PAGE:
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Court upholds former DCS worker’s child molesting convictions

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The Indiana Court of Appeals affirmed the 24-year sentence imposed on a former Hamilton County Department of Child Services’ case manager found guilty of molesting his cousin’s son.

Cory A. Heinzman raised several issues on appeal: whether the trial court erred by denying his motion for discharge, whether it abused its discretion in admitting testimony that he claims vouched for the credibility of the victim and a letter written by the victim, and whether his convictions of three counts of Class C felony child molesting constitute double jeopardy. He also challenged his sentence.

In addition to being convicted of molesting his cousin’s son in 2002 and 2003 when the boy was 10 and 11, Heinzman pleaded guilty to Class D felony sexual battery in a separate case that involved the boy’s younger brother.

The trial court did not err in denying Heinzman’s motion for discharge because he waived his right to a speedy trial under Criminal Rule 4(C) by not objecting when the trial court set a trial date outside the one-year time limit, the judges found in Cory Heinzman v. State of Indiana, 29A02-1012-CR-1327. Because Heinzman was responsible for some delay in the trial, did not timely assert his right to a speedy trial, and has failed to demonstrate resulting prejudice, the delay in his trial didn’t violate his constitutional right to a speedy trial.

The judges ruled the trial court didn’t abuse its discretion in admitting evidence of the report showing Heinzman’s abuse had been “substantiated” because this testimony didn’t run afoul of Indiana Evidence Rule 704(b), wrote Judge Paul Mathias. The letter written by the victim was admissible under an exception to the hearsay rule and was cumulative of the boy’s testimony.

Heinzman’s convictions of child molesting don’t constitute double jeopardy and the trial court didn’t abuse its discretion in sentencing him.

 

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  1. Excellent initiative on the part of the AG. Thankfully someone takes action against predators taking advantage of people who have already been through the wringer. Well done!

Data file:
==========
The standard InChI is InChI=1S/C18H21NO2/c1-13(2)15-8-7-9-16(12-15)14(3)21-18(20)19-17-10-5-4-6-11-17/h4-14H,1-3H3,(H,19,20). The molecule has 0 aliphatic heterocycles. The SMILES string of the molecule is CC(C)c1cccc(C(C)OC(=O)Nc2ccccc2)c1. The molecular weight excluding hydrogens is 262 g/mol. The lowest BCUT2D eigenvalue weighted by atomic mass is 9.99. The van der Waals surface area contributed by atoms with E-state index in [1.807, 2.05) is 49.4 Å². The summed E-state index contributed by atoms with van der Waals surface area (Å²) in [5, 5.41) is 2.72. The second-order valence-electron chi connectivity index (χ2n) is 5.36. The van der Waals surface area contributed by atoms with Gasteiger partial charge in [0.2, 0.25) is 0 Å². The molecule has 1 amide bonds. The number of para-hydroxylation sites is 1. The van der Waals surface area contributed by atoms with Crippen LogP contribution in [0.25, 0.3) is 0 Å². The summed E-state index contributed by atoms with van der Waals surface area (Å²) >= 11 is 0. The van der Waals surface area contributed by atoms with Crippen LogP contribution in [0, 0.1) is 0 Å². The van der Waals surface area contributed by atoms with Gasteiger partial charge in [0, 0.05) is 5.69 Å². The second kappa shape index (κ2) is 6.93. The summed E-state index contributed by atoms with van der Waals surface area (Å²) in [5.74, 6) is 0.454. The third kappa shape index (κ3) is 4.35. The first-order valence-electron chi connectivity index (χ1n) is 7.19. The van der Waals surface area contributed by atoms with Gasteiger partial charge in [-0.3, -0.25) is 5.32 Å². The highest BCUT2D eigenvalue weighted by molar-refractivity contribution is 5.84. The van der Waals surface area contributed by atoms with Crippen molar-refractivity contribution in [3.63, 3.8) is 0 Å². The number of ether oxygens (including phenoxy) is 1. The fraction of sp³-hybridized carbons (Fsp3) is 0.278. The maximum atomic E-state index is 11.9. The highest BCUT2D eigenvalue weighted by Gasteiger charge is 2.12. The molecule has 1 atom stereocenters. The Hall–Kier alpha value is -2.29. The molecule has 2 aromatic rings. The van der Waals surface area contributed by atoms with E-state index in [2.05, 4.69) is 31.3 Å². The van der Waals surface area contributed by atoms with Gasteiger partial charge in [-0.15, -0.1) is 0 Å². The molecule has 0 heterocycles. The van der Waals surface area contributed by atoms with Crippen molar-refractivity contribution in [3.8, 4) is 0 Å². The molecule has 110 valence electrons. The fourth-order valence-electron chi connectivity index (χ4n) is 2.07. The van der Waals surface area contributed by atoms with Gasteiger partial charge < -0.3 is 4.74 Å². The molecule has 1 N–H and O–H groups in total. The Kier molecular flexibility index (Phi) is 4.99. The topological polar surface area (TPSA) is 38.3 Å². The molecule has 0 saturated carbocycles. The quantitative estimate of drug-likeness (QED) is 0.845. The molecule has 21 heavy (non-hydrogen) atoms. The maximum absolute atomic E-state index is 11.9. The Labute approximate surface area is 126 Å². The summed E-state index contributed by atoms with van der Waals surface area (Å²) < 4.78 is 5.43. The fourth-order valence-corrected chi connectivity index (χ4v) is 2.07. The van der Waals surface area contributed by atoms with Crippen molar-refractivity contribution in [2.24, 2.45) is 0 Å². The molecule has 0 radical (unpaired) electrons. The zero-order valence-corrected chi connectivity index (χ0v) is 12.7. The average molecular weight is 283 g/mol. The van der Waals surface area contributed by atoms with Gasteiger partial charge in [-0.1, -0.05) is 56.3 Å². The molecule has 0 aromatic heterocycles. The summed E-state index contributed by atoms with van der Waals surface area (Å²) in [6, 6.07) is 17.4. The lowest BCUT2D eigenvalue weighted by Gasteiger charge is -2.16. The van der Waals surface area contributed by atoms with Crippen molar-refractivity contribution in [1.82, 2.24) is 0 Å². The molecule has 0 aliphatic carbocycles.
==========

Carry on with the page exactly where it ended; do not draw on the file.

2. Conour will never turn these funds over to his defrauded clients. He tearfully told the court, and his daughters dutifully pledged in interviews, that his first priority is to repay every dime of the money he stole from his clients. Judge Young bought it, much to the chagrin of Conour’s victims. Why would Conour need the $2,262 anyway? Taxpayers are now supporting him, paying for his housing, utilities, food, healthcare, and clothing. If Conour puts the money anywhere but in the restitution fund, he’s proved, once again, what a con artist he continues to be and that he has never had any intention of repaying his clients. Judge Young will be proven wrong... again; Conour has no remorse and the Judge is one of the many conned.

  3. Pass Legislation to require guilty defendants to pay for the costs of lab work, etc as part of court costs...

  4. The fee increase would be livable except for the 11% increase in spending at the Disciplinary Commission. The Commission should be focused on true public harm rather than going on witch hunts against lawyers who dare to criticize judges.

  5. Marijuana is safer than alcohol. AT the time the 1937 Marijuana Tax Act was enacted all major pharmaceutical companies in the US sold marijuana products. 11 Presidents of the US have smoked marijuana. Smoking it does not increase the likelihood that you will get lung cancer. There are numerous reports of canabis oil killing many kinds of incurable cancer. (See Rick Simpson's Oil on the internet or facebook).

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